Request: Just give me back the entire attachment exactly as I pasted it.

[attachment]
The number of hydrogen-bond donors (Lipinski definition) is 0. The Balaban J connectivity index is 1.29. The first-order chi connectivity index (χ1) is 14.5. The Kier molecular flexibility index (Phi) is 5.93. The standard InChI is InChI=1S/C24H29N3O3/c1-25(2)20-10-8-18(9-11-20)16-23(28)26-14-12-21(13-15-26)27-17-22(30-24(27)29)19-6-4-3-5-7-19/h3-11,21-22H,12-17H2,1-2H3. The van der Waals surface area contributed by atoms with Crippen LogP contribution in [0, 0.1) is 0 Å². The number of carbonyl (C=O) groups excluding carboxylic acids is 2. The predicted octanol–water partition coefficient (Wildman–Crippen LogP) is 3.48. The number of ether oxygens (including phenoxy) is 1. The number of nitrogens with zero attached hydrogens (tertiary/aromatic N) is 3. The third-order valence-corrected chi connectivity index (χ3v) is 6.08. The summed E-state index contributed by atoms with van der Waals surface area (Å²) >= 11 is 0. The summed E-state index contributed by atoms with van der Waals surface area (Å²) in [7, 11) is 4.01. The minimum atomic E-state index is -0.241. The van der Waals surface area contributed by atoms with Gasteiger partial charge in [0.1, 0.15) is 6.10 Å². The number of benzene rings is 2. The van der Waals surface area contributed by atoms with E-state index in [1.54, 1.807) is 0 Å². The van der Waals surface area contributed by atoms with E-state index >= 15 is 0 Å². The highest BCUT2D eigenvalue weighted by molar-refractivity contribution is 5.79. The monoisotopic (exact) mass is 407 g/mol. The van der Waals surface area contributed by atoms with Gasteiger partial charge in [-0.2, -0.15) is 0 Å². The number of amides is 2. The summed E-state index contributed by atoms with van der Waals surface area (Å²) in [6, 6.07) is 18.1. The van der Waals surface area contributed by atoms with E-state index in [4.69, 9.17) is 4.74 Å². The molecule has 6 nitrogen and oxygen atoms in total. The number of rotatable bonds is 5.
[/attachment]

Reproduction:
The number of hydrogen-bond donors (Lipinski definition) is 0. The Balaban J connectivity index is 1.29. The first-order chi connectivity index (χ1) is 14.5. The Kier molecular flexibility index (Phi) is 5.93. The standard InChI is InChI=1S/C24H29N3O3/c1-25(2)20-10-8-18(9-11-20)16-23(28)26-14-12-21(13-15-26)27-17-22(30-24(27)29)19-6-4-3-5-7-19/h3-11,21-22H,12-17H2,1-2H3. The van der Waals surface area contributed by atoms with Crippen LogP contribution in [0, 0.1) is 0 Å². The number of carbonyl (C=O) groups excluding carboxylic acids is 2. The predicted octanol–water partition coefficient (Wildman–Crippen LogP) is 3.48. The number of ether oxygens (including phenoxy) is 1. The number of nitrogens with zero attached hydrogens (tertiary/aromatic N) is 3. The third-order valence-corrected chi connectivity index (χ3v) is 6.08. The summed E-state index contributed by atoms with van der Waals surface area (Å²) >= 11 is 0. The summed E-state index contributed by atoms with van der Waals surface area (Å²) in [7, 11) is 4.01. The minimum atomic E-state index is -0.241. The van der Waals surface area contributed by atoms with Gasteiger partial charge in [0.1, 0.15) is 6.10 Å². The number of benzene rings is 2. The van der Waals surface area contributed by atoms with E-state index in [1.54, 1.807) is 0 Å². The van der Waals surface area contributed by atoms with E-state index >= 15 is 0 Å². The highest BCUT2D eigenvalue weighted by molar-refractivity contribution is 5.79. The monoisotopic (exact) mass is 407 g/mol. The van der Waals surface area contributed by atoms with Gasteiger partial charge in [-0.2, -0.15) is 0 Å². The number of amides is 2. The summed E-state index contributed by atoms with van der Waals surface area (Å²) in [6, 6.07) is 18.1. The van der Waals surface area contributed by atoms with E-state index in [4.69, 9.17) is 4.74 Å². The molecule has 6 nitrogen and oxygen atoms in total. The number of rotatable bonds is 5.